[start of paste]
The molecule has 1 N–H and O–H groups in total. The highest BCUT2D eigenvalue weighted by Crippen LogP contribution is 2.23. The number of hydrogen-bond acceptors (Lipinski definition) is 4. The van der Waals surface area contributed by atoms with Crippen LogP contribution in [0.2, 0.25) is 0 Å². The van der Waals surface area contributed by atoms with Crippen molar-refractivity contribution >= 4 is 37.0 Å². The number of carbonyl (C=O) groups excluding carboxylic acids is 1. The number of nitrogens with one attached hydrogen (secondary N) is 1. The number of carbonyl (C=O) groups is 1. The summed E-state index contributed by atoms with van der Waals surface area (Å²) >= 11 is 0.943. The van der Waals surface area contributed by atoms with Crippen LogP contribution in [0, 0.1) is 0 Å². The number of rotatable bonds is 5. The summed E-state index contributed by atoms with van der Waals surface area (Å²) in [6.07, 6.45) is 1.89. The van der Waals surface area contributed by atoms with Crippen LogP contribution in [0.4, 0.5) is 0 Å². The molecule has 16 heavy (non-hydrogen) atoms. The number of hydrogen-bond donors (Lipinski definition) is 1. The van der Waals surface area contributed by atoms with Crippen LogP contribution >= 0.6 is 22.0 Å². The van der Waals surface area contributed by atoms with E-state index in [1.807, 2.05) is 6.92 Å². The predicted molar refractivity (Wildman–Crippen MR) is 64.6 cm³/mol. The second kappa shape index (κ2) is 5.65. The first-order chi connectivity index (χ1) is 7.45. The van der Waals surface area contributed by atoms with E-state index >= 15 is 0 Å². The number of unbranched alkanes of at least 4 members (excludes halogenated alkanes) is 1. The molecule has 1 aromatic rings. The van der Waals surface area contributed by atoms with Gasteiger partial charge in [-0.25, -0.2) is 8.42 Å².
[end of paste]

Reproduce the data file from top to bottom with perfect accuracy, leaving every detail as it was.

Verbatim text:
The molecule has 1 N–H and O–H groups in total. The highest BCUT2D eigenvalue weighted by Crippen LogP contribution is 2.23. The number of hydrogen-bond acceptors (Lipinski definition) is 4. The van der Waals surface area contributed by atoms with Crippen LogP contribution in [0.2, 0.25) is 0 Å². The van der Waals surface area contributed by atoms with Crippen molar-refractivity contribution >= 4 is 37.0 Å². The number of carbonyl (C=O) groups excluding carboxylic acids is 1. The number of nitrogens with one attached hydrogen (secondary N) is 1. The number of carbonyl (C=O) groups is 1. The summed E-state index contributed by atoms with van der Waals surface area (Å²) >= 11 is 0.943. The van der Waals surface area contributed by atoms with Crippen LogP contribution in [0, 0.1) is 0 Å². The number of rotatable bonds is 5. The summed E-state index contributed by atoms with van der Waals surface area (Å²) in [6.07, 6.45) is 1.89. The van der Waals surface area contributed by atoms with Crippen LogP contribution in [0.4, 0.5) is 0 Å². The molecule has 16 heavy (non-hydrogen) atoms. The number of hydrogen-bond donors (Lipinski definition) is 1. The van der Waals surface area contributed by atoms with Crippen LogP contribution >= 0.6 is 22.0 Å². The van der Waals surface area contributed by atoms with E-state index in [1.807, 2.05) is 6.92 Å². The predicted molar refractivity (Wildman–Crippen MR) is 64.6 cm³/mol. The second kappa shape index (κ2) is 5.65. The first-order chi connectivity index (χ1) is 7.45. The van der Waals surface area contributed by atoms with E-state index >= 15 is 0 Å². The number of unbranched alkanes of at least 4 members (excludes halogenated alkanes) is 1. The molecule has 1 aromatic rings. The van der Waals surface area contributed by atoms with Gasteiger partial charge in [-0.25, -0.2) is 8.42 Å².